As illustrated by the signal READB, a static latch circuit is preset to a first state in which signal OUT is at a logic high state. The latch circuit is selectively set to a second state in response to a condition of the fuse. In the FUSE BLOWN state, the signal OUT remains at a logic high state when the READB signal is placed at a logic low state. In the FUSE NORMAL state, the signal OUT is placed in a logic low state when the READB signal is place at a logic low state. In this way, the output of the static latch is representative of the state of the fuse.

Referring to FIG. 3, a block diagram of a microcontroller (MCU) incorporating a non-volatile memory cell like the memory cell 100 of FIG. 1 is illustrated. As depicted, an integrated circuit 300 includes a processor 302 connected to a clock 304. The processor 302 is also connected to a read-only memory (ROM) 306 via a bus 308. The clock 304 is connected to a trimming circuit 310. The trimming circuit 310 is connected to non-volatile memory cells 312.

The ROM 306 stores information accessible to the processor 302. The processor accesses the information in the ROM 306 via the bus 308.

The clock 304 supplies a clock signal to the processor 302. The processor 302 uses this clock signal to perform and synchronize its operations. The frequency of the clock 304 is adjusted with the trimming circuit 310. Adjustment of the trimming circuit 310 results in adjustment of the clock signal frequency provided by the clock 304 to the processor 302 and is based on the state of the non-volatile memory cells 312.

The trimming circuit 310 activates a signal, such as the READB signal illustrated in FIG. 2, to read the values of the non-volatile memory cells 312. The trimming circuit stores the values of the non-volatile memory cells, and uses these values to adjust the frequency of the clock 304.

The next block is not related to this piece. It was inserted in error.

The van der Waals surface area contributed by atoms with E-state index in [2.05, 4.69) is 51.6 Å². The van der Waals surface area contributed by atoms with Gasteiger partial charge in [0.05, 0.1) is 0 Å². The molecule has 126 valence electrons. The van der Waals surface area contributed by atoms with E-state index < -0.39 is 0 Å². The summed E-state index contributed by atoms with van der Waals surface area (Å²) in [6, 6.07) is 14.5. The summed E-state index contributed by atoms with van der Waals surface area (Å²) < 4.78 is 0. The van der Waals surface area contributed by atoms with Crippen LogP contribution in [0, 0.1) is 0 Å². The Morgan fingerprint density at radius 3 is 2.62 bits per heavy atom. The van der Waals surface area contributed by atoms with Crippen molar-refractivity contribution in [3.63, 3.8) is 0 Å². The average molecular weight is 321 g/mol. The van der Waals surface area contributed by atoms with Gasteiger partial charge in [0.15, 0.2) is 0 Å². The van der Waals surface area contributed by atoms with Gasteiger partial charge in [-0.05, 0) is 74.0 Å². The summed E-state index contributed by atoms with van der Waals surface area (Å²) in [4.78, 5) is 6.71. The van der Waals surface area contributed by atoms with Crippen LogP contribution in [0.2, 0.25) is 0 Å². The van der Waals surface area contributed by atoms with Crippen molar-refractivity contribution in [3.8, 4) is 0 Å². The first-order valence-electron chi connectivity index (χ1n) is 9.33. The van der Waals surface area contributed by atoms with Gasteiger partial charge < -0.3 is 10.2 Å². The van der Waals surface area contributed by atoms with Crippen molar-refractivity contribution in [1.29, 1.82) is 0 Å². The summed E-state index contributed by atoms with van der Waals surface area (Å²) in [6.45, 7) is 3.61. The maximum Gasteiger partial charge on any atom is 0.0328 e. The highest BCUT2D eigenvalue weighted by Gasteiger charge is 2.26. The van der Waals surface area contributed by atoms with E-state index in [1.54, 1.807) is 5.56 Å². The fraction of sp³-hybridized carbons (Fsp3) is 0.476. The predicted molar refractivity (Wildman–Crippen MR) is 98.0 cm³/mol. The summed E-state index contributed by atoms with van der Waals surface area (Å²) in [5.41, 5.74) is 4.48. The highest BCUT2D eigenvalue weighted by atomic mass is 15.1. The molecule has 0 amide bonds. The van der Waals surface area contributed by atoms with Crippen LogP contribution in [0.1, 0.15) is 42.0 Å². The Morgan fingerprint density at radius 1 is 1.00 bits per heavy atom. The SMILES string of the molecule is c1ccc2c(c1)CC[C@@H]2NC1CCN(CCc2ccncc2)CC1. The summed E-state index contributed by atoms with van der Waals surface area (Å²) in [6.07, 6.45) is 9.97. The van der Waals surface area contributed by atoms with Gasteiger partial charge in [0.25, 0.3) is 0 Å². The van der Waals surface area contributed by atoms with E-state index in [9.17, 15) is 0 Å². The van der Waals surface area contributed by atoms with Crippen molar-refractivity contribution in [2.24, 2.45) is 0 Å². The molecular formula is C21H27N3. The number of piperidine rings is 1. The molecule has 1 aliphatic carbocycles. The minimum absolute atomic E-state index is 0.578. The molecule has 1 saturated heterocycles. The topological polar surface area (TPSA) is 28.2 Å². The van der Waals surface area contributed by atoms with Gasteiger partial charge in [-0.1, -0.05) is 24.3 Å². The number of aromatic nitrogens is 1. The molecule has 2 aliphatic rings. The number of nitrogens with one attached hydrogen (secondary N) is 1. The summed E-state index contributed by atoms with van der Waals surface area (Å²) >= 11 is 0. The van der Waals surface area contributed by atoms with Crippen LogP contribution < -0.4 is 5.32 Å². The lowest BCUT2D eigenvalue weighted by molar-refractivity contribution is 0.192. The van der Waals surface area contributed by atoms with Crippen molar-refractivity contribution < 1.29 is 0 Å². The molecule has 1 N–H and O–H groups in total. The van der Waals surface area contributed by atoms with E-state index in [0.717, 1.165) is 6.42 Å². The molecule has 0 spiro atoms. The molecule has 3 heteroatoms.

Aspects of the above disclosure may be varied without departing from the scope of the disclosure. For example, different static latches may be used, including static latches that do not use a pair of cross-coupled inverters. In addition, different types of fuses or anti-fuse may be used. Furthermore, the fuse may be programmed or “blown” in a variety of ways, such as by application of a laser.

While at least one exemplary embodiment has been presented in the foregoing detailed description, it should be appreciated that a vast number of variations exist. It should also be appreciated that the exemplary embodiment or exemplary embodiments are only examples, and are not intended to limit the scope, applicability, or configuration of the invention in any way. Rather, the foregoing detailed description will provide those skilled in the art with a convenient road map for implementing the exemplary embodiment or exemplary embodiments. It should be understood that various changes can be made in the function and arrangement of elements without departing from the scope of the invention as set forth in the appended claims and the legal equivalents thereof.

Referenced by
Citing PatentFiling datePublication dateApplicantTitle
US7495987 *Jun 11, 2007Feb 24, 2009Freescale Semiconductor, Inc.Current-mode memory cell
US7944760 *Oct 29, 2007May 17, 2011Nxp B.V.Read enhancement for memory
Classifications
U.S. Classification365/225.7
International ClassificationG11C17/18
Cooperative ClassificationG11C17/18, G11C17/16
European ClassificationG11C17/18, G11C17/16